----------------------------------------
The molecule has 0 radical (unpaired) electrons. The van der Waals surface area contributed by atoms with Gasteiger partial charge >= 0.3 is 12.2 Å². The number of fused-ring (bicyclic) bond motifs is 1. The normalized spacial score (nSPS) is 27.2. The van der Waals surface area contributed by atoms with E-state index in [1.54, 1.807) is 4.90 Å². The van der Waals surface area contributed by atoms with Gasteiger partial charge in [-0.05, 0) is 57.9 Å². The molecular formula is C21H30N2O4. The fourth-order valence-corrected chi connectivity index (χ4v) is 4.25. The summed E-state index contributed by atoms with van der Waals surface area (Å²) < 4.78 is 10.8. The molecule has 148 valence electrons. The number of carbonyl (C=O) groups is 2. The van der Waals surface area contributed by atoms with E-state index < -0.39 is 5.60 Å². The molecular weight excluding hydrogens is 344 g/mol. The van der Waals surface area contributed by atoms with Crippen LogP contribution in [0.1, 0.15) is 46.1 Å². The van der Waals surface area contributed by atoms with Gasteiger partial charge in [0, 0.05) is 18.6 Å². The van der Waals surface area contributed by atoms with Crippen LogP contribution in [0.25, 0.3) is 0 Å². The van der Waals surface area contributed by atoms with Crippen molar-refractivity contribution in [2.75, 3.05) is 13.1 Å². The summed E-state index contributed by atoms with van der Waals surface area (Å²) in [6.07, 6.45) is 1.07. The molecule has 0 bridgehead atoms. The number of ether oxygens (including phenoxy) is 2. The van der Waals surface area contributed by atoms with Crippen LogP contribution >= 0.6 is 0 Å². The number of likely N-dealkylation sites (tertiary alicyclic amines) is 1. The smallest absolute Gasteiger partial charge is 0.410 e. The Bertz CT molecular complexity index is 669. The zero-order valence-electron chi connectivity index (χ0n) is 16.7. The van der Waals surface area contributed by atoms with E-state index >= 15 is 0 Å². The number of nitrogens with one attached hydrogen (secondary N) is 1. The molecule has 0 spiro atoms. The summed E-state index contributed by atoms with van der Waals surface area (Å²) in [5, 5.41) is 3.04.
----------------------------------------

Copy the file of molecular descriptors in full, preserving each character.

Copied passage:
The molecule has 0 radical (unpaired) electrons. The van der Waals surface area contributed by atoms with Gasteiger partial charge >= 0.3 is 12.2 Å². The number of fused-ring (bicyclic) bond motifs is 1. The normalized spacial score (nSPS) is 27.2. The van der Waals surface area contributed by atoms with E-state index in [1.54, 1.807) is 4.90 Å². The van der Waals surface area contributed by atoms with Gasteiger partial charge in [-0.05, 0) is 57.9 Å². The molecular formula is C21H30N2O4. The fourth-order valence-corrected chi connectivity index (χ4v) is 4.25. The summed E-state index contributed by atoms with van der Waals surface area (Å²) < 4.78 is 10.8. The molecule has 148 valence electrons. The number of carbonyl (C=O) groups is 2. The van der Waals surface area contributed by atoms with E-state index < -0.39 is 5.60 Å². The molecular weight excluding hydrogens is 344 g/mol. The van der Waals surface area contributed by atoms with Crippen LogP contribution in [0.1, 0.15) is 46.1 Å². The van der Waals surface area contributed by atoms with Gasteiger partial charge in [0, 0.05) is 18.6 Å². The van der Waals surface area contributed by atoms with Crippen LogP contribution in [0.25, 0.3) is 0 Å². The van der Waals surface area contributed by atoms with Crippen molar-refractivity contribution in [2.75, 3.05) is 13.1 Å². The summed E-state index contributed by atoms with van der Waals surface area (Å²) in [6.07, 6.45) is 1.07. The molecule has 0 bridgehead atoms. The number of ether oxygens (including phenoxy) is 2. The van der Waals surface area contributed by atoms with Crippen LogP contribution >= 0.6 is 0 Å². The number of likely N-dealkylation sites (tertiary alicyclic amines) is 1. The smallest absolute Gasteiger partial charge is 0.410 e. The Bertz CT molecular complexity index is 669. The zero-order valence-electron chi connectivity index (χ0n) is 16.7. The van der Waals surface area contributed by atoms with E-state index >= 15 is 0 Å². The number of nitrogens with one attached hydrogen (secondary N) is 1. The molecule has 0 spiro atoms. The summed E-state index contributed by atoms with van der Waals surface area (Å²) in [5, 5.41) is 3.04.